The rest of the GEPF cash – a war-chest of some R3-billion – is to be used to build the relationship with the British multinational, to buy up other companies and to leverage Ayo’s BEE credentials to gain a bigger slice of the South African technology market.
The PIC has given Ayo a massive boost in relation to competitors, such as EOH – so the basis on which the state-owned investor creates winners and losers in the market demands scrutiny.
Information emerging from the PIC is not reassuring.
The investment proposal for Ayo was tabled at the last moment: on December 20, the day before the due listing date, creating a risk of undue pressure on the investment committee – although the listing eventually happened only on January 8.
Some of the PIC’s top brass were on holiday, though the influential PIC chief executive, Dr Dan Matjila, is said to have returned from leave specially to preside over the meeting.
Documents from the investment committee meeting, seen by amaBhungane, disclose several concerns about the Ayo deal.
The comprehensive due diligence approval process was waived.
Assessment team members were concerned that a number of Ayo’s board members were closely linked to AEEI and were not truly independent, possibly leading to a conflict of interest.
The tight timeframes to raise R4.3-billion might have forced the PIC to sell shares in other companies to raise the necessary cash, which might have meant getting weaker prices for the shares, especially in low liquidity markets during the holiday period.
Nevertheless the investment was approved, subject to the assessment teams performing a complete due diligence and providing feedback to the committee.
Further, the committee clearly had some concern about the validity of the R43 price per share, because it placed another condition, namely that the PIC and Ayo enter into a put option to protect PIC’s clients against a share price decline.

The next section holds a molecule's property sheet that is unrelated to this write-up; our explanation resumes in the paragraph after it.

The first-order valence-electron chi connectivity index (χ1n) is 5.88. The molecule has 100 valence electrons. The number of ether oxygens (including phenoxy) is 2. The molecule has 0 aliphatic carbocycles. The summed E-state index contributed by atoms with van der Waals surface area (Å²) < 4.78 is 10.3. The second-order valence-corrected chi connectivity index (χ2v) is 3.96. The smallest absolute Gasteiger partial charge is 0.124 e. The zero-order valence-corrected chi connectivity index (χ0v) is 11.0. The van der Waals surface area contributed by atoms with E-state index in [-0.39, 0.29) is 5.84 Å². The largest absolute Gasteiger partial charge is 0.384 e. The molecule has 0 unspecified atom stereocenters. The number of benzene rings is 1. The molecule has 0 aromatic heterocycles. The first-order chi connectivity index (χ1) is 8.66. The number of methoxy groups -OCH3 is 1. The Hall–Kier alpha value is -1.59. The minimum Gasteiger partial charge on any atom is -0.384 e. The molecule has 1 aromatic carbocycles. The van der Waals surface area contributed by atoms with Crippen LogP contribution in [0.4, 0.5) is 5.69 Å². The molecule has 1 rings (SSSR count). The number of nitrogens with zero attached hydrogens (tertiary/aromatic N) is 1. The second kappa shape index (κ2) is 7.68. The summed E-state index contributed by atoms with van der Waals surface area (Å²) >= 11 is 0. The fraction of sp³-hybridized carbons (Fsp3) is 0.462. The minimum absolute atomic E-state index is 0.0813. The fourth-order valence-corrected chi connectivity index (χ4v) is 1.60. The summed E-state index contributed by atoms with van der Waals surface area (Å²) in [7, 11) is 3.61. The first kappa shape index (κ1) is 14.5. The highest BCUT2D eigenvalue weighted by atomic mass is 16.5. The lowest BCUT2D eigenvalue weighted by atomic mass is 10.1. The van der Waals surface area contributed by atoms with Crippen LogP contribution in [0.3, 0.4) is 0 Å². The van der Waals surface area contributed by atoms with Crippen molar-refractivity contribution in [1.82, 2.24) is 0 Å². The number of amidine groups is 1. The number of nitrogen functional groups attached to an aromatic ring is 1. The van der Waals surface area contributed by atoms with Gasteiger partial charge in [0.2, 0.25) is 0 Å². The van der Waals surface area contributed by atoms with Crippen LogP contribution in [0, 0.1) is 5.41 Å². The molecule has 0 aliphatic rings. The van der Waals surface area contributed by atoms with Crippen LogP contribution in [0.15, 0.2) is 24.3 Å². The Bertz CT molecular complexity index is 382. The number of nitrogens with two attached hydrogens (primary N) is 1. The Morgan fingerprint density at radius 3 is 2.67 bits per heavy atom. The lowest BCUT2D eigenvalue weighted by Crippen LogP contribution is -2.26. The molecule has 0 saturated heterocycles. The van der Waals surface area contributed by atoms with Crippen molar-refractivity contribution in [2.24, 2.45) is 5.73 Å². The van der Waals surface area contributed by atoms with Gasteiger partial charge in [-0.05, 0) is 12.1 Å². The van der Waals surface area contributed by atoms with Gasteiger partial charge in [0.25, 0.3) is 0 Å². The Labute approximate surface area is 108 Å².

A put option is a kind of insurance, which, at a cost, ensures that shares can be sold at a fixed price, should the share price drop.
We asked the PIC if these conditions were met. They did not respond.
Some of the concerns around Ayo were already known to amaBhungane when the pre-listing statement for Sagarmatha was issued at the end of March.
Sagarmatha, the “African unicorn” which was to house Survé’s media and online shopping interests, seemed to be following the same script, with a private placement being touted at R39.62 per share, for a company with a negative net asset value.
Despite the presence of several prominent named investors who were advertised as being committed to invest at that price, the suspicion was that PIC money would again really sweeten the deal.
Those fears proved well-founded.
amaBhungane has confirmed that the same pressured timetable was followed and the PIC investment committee met on Wednesday 11 April 2018 to decide whether to fund Sagarmatha – just two days before the revised listing date of Friday 13 April.
The bid ultimately failed, to Survé’s evident fury, but once again there are questions about the procedures followed by the PIC.
Sources with knowledge of the 11th hour meeting said that one of the loudest voices lobbying for the PIC to buy an undisclosed stake in Sagarmatha was chief executive Matjila.
It is alleged that Matjila went so far as to deliver letters of support from trade unions who stood to benefit from the investment.
Sources with knowledge of the PIC’s meeting allege Matjila offered to arrange a meeting between the the investment committee and Sagarmatha executives in a bid to change their mind.
One source described Matjila’s attempts to push through the deal as “suicidal” in that it raised serious questions about his independence and his ability to act in the best interests of the PIC and its clients.